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Seal of the Senate of the State of Texas Welcome to the Official Website for the Texas Senate
Seal of the Senate of the State of Texas
Welcome to the official website for the
Texas Senate
 
 
April 4, 2018
(512) 463-0300

STATE PENSION FUNDS FACE FUTURE SHORTFALLS

(AUSTIN) — The two funds that provide retirement benefits and healthcare to public school teachers and other state employees may need reforms to maintain solvency in the future, according to members at a hearing of the Senate State Affairs Committee Wednesday. "It's just a cold, hard fact that we can't keep doing things the way we're doing it," said Flower Mound Senator and Finance Committee Chair Jane Nelson about funding strategies for the Teachers Retirement System and Employees Retirement System. "We can't keep going down this path."

Funding for TRS and ERS comes from a few different sources. Teachers and state employees pay in some, the state pays in some, but more than half of the retirement fund income comes from returns on investments. ERS and TRS manage funds totaling in the billions of dollars and they invest these funds into the market, into bonds and other investment instruments. The state is limited by the Texas Constitution as to how much it can pay into the systems; no more than 10 percent of the aggregate salaries of all active employees. Investment returns can vary year to year, depending on the performance of the national economy. Without appropriating cash directly to cover shortfalls, there's only one other area to balance the ledger, said ERS Executive Director Porter Wilson. "The equation's not overly complex," he said. "If you're not going to put in new revenue and you're convinced the 10 percent [cap] is a hard cap…there's only one place to go and that's the benefit design side and making benefit design changes."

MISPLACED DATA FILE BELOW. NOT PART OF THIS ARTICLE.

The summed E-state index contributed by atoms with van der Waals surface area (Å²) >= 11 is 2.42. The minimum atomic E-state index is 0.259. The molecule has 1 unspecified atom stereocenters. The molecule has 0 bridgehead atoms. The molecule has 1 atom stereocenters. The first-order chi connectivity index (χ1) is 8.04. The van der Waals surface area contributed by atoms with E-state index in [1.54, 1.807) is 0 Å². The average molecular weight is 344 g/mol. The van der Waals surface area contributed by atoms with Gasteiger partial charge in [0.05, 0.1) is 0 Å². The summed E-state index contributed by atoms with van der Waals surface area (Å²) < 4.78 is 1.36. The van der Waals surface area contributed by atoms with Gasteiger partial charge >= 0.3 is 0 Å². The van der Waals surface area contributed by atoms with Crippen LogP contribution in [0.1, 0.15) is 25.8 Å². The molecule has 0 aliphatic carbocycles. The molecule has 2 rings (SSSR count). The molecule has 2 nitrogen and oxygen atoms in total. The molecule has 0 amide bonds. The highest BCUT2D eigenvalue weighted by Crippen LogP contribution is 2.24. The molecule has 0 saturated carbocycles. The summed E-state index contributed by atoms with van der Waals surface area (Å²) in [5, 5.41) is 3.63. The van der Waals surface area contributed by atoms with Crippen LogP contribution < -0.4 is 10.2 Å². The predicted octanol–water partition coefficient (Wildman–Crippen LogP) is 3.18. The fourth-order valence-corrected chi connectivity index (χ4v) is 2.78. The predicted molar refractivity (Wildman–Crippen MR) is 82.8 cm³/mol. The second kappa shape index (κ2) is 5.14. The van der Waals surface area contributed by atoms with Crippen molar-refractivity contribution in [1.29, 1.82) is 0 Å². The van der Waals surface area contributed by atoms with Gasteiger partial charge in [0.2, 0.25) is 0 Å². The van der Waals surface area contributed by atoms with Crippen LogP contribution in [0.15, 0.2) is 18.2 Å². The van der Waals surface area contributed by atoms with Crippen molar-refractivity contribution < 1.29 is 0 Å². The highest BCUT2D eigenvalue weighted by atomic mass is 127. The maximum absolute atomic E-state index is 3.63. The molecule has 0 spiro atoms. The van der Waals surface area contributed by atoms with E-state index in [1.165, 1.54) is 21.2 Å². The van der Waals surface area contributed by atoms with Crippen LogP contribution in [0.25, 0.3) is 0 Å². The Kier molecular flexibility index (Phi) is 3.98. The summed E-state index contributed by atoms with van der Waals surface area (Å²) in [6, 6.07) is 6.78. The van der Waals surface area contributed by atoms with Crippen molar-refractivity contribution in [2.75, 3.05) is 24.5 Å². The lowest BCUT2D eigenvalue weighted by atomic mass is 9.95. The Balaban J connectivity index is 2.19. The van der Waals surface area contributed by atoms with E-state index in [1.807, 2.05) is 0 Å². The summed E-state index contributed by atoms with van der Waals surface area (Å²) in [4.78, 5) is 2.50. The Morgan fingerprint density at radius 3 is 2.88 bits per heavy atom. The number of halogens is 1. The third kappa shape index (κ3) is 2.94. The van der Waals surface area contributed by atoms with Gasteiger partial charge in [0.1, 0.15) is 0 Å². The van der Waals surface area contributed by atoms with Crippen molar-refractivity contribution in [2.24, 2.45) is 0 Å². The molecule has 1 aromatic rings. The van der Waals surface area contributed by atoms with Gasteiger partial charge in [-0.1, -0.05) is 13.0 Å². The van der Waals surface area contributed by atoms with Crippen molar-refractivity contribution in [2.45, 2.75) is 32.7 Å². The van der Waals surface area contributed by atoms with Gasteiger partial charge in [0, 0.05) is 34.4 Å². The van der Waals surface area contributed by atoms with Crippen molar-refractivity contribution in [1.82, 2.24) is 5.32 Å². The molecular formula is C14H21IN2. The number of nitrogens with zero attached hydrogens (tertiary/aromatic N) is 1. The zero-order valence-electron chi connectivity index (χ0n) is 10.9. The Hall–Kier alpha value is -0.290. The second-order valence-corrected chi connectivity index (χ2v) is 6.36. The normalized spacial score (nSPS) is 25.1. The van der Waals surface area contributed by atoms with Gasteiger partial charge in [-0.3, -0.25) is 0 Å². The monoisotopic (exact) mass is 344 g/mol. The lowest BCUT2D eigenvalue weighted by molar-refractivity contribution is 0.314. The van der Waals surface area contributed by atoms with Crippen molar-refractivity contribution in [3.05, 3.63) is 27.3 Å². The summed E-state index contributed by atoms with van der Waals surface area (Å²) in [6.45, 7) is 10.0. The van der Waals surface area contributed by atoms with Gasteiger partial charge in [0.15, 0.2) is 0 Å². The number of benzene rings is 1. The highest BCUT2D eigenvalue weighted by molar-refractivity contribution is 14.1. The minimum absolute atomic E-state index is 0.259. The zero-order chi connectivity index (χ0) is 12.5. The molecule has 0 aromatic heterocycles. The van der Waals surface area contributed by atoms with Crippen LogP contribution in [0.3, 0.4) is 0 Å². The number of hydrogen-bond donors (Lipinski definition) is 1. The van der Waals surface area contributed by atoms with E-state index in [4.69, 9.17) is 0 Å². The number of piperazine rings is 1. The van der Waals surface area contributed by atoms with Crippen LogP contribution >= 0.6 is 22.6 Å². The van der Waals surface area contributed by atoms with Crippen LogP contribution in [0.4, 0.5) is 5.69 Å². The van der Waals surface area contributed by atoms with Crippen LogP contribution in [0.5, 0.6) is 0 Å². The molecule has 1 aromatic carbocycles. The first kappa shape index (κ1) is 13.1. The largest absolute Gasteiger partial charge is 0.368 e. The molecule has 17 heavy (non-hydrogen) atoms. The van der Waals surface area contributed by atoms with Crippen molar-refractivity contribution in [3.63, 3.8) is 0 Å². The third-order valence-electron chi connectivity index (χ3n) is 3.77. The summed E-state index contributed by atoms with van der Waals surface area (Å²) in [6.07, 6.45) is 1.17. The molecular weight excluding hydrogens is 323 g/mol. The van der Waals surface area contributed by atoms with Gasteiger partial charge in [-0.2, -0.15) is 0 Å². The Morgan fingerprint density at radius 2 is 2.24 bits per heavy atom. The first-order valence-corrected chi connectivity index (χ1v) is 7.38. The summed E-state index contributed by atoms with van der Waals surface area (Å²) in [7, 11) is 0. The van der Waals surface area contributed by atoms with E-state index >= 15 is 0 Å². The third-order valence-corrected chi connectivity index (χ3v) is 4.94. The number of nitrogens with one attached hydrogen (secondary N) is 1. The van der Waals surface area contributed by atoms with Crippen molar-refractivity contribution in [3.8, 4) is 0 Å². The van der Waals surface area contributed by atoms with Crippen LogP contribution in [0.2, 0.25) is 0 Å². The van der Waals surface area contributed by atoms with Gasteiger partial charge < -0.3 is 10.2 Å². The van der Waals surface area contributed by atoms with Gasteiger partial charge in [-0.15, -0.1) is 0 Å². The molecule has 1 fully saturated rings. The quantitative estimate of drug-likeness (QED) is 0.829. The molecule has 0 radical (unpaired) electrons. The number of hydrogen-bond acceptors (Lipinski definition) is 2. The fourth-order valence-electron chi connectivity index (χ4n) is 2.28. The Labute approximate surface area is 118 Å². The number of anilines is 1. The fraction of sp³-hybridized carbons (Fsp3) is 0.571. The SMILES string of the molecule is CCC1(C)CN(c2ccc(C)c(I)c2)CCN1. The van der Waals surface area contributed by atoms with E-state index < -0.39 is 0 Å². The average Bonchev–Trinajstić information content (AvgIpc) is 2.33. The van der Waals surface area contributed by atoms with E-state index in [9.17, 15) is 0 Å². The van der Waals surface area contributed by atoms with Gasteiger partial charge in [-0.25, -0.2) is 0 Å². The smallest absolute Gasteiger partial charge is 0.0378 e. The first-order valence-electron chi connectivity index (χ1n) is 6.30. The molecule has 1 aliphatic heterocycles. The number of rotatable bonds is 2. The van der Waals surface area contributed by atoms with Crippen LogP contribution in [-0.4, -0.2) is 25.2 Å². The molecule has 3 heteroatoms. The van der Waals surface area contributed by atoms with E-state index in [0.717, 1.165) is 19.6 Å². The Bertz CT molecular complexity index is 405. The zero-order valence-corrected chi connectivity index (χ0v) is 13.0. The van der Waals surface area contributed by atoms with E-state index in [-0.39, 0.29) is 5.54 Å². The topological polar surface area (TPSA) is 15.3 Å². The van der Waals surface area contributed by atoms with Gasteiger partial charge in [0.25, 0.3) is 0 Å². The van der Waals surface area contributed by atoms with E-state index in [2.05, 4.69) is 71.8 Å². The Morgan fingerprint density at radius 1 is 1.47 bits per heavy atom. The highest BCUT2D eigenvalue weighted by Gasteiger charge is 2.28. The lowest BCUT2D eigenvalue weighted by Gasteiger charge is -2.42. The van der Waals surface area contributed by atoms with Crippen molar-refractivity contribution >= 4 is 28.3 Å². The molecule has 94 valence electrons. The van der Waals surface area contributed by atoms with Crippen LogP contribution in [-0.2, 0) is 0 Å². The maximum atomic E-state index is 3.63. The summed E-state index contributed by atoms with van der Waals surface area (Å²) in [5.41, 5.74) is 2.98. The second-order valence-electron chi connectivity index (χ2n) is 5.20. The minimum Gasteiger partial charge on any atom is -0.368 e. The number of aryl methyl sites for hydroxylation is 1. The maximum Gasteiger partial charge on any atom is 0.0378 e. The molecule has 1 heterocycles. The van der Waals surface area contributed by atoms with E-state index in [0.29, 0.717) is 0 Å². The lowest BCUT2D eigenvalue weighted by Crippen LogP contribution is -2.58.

Later this month, the TRS board will meet to consider changes to the fund's return assumptions. Because pension funds are budgeted over decades, analysts try to predict what the average return on investment for the pension funds will earn year-to-year. Right now, for TRS, an eight percent return is used for actuarial purposes. Over the last 20 years, however, investments have only returned about seven percent. This gap between anticipated and actual returns is where potential unfunded liabilities arise.

TRS board members will consider on April 20th whether or not to reduce this assumption down closer to the observed past returns. This will not mean immediate changes to current benefits, according to TRS Executive Director Brian Guthrie. "There's a lot of misinformation that has gotten out there," he said. "We get a lot of calls from our members who believe that the board taking an action… will make some significant impact on their lives immediately, and that's just not the case. This is not significant in terms of their annuity check, it is a significant event in terms of us determining the long-term health of our pension fund." The ERS board already voted to reduce that fund's return assumption from eight to seven-point-five percent last August, and will consider further changes in two years.

Session video and all other Senate webcast recordings can be accessed from the Senate website's Audio/Video Archive.

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